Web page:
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When it comes to goal setting, you’ll have heard about SMART goals. How it is important to set a goal that is specific, measurable, attainable, realistic and time-bound. For years we’ve been taught this model – perhaps in your latest review at work, your boss asked you to set your goals for the forthcoming quarter and of course, you followed the SMART rule of thumb.
Because SMART goals are stupid.
Bit harsh maybe? But there are certainly some flaws within SMART goals that contribute to people not setting goals they ever achieve. After all, what’s the point in having the most perfect academic worthy SMART goal… and then not going out and achieving it!
Here is why SMART goals are stupid. Let me explain why and suggest better ways to set objectives so that you become more productive.
First off, a SMART goal doesn’t include your why in your goal. It’s too clinical. It says what you will achieve by when, but where is the passion? Without the fire in your belly, it’s hard to motivate yourself towards achieving your goal. A strong why connects you to your purpose of the goal. No one was ever motivated to do something just because they can, think they have to or been told to!
Simon Sinek famously talks about this in his TED talk and I also (although I am not famous) support this in my talks and webinars about pitfalls to achieving your goals and goal setting. Your why is your driver to your goal, it is what sets you apart from others, it is what connects people to your cause, it is what gives you the ability to pick yourself up when you come across a hurdle.
Sorry to be the bearer of bad news, but there is never going to be a goal in our life that you achieve where it’s been 100% plain sailing. You WILL trip, fall, fail, feel stupid, get hurt and want to give up. This is not to be cynical or “glass half empty” but by knowing that there will be obstacles makes us plan for them. After all, prevention is better than cure! When setting your goal, think beyond this – you need to ask, what hurdles will there be and what can I do to overcome them?
I have always been the type of person who goes for something bigger because I know if I miss the mark, then at least I have still hit a decent goal. As they say, shoot for the moon because if you miss you will still be among the stars. My problem with SMART is that it encourages us to play safe by going for something ‘attainable’. Where is the fun and development in that?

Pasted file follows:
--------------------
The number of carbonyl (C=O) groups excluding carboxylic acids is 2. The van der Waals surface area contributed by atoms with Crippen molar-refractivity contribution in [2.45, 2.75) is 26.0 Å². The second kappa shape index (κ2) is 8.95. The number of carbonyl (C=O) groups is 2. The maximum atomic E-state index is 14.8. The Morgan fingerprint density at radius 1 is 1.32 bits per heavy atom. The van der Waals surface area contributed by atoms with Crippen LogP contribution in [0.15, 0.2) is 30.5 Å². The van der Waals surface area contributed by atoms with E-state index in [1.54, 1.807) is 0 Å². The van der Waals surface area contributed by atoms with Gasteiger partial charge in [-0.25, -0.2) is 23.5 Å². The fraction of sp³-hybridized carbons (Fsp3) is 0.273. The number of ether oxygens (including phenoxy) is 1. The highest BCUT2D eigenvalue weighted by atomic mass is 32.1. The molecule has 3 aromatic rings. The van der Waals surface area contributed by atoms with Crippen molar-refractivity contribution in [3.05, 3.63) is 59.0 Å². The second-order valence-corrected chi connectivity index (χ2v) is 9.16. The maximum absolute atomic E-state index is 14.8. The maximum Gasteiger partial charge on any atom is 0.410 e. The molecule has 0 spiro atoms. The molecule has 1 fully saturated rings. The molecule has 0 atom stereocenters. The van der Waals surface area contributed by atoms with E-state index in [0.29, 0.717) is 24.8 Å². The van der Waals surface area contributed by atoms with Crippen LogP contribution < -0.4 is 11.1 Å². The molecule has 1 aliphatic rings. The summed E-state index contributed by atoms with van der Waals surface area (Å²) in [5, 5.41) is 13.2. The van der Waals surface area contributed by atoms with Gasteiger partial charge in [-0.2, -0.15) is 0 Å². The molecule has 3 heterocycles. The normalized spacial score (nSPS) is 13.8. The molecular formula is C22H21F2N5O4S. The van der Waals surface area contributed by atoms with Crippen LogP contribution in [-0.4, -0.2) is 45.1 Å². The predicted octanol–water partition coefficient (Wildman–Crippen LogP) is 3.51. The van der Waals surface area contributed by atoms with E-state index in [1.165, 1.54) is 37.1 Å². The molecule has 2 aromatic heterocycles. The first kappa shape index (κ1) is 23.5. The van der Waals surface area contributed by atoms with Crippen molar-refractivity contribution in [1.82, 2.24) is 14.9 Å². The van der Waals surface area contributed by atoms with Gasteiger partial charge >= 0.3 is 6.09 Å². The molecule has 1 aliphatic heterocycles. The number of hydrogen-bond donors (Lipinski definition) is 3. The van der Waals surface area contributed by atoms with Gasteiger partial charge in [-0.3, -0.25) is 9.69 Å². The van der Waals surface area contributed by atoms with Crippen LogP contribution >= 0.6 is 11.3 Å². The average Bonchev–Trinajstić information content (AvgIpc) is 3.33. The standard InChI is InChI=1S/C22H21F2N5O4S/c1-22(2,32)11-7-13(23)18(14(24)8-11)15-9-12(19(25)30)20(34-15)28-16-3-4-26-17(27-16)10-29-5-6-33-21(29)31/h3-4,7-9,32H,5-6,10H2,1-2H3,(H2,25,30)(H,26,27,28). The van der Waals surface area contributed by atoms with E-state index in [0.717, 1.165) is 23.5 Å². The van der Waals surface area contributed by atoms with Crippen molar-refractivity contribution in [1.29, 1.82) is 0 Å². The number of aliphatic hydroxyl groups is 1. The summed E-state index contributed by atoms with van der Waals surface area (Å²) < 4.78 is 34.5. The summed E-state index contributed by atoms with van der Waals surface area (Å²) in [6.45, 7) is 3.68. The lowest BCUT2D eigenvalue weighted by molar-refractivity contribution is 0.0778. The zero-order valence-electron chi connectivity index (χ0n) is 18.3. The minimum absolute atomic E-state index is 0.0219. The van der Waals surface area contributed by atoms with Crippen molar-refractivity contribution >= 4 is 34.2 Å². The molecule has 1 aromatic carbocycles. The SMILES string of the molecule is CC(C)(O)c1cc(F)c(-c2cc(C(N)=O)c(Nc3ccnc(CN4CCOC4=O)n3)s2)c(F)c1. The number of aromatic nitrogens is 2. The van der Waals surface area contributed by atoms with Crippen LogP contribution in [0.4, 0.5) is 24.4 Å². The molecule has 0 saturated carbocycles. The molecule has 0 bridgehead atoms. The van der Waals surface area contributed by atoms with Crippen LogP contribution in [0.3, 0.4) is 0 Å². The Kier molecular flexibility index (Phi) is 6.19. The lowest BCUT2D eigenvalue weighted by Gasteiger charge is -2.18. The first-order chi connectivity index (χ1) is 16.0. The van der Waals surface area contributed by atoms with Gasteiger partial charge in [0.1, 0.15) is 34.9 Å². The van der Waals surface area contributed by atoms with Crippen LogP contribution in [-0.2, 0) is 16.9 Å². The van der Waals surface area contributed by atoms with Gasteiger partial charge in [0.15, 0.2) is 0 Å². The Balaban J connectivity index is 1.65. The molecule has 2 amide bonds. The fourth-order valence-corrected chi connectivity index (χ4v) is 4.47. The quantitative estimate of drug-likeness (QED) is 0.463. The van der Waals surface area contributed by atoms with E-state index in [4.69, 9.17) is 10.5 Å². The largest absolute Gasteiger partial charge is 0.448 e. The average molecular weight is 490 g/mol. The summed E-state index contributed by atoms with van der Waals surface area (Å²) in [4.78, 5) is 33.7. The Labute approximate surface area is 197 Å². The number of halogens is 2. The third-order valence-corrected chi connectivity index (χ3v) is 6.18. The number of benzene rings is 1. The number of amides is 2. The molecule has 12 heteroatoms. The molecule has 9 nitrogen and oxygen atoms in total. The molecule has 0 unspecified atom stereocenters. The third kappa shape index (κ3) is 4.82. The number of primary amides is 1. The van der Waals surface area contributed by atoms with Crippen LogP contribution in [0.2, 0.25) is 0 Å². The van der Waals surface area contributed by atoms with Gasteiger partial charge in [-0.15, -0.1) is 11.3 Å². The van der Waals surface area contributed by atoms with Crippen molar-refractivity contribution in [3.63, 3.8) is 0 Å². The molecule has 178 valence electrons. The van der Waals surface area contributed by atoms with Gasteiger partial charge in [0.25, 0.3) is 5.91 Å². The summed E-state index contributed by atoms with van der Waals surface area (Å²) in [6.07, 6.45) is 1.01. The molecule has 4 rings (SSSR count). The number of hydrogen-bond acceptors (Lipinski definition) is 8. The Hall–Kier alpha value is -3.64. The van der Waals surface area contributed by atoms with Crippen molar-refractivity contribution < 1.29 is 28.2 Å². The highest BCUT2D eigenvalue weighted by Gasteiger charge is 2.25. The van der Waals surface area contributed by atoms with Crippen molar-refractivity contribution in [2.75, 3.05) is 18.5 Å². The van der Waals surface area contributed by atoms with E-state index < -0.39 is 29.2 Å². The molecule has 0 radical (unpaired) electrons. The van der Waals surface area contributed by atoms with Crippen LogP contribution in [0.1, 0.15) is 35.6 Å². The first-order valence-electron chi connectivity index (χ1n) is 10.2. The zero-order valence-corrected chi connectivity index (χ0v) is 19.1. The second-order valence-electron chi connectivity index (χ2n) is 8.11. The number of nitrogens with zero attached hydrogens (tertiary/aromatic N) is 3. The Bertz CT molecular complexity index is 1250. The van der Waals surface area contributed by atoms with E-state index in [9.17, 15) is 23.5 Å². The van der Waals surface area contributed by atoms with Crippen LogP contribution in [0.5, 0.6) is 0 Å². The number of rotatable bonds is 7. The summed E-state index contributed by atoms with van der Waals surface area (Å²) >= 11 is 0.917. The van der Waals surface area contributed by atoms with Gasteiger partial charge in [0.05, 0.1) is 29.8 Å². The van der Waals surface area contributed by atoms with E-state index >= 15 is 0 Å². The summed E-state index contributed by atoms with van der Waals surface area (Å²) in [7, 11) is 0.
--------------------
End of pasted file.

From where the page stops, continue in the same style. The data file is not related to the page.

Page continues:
SMART goals don’t address the issue of motivation. We’re not robots. We’re not going to feel motivated 100% of the time. I know I don’t! One of the reasons we often derail from our goals is because we berate ourselves when we fall off the wagon. When I set goals, I know at some point I am going to fall off the wagon, so I factor in “buffers”. For example, if I am on a diet, I will factor in “cheat meals” because we can’t be motivated and all guns blazing 100% of the time. Whether your goal is to build a business, go for a promotion, start learning Chinese, or learn to drive, where can you factor in your ‘cheat days’?
I totally agree with SMART that goals need to be specific but where is the room for a review? It is crucial that goals are regularly reviewed to ensure you are on track but most importantly that the goal is still the goal. There is little point reaching success in something, but it doesn’t actually matter. We’ve all heard about making sure the ladder is leaning on the right wall before we climb up it.
Constantly running around here and there?
Never have enough time for you? Can’t say no?
End up always being the one that takes on too much?
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This article is written by Alice Dartnell, life and success coach of Alice Dartnell Limited. Alice empowers busy professionals to be successful, transform their lives and achieve more by improving their confidence, mindset and time management.
For more information please see www.alicedartnell.com.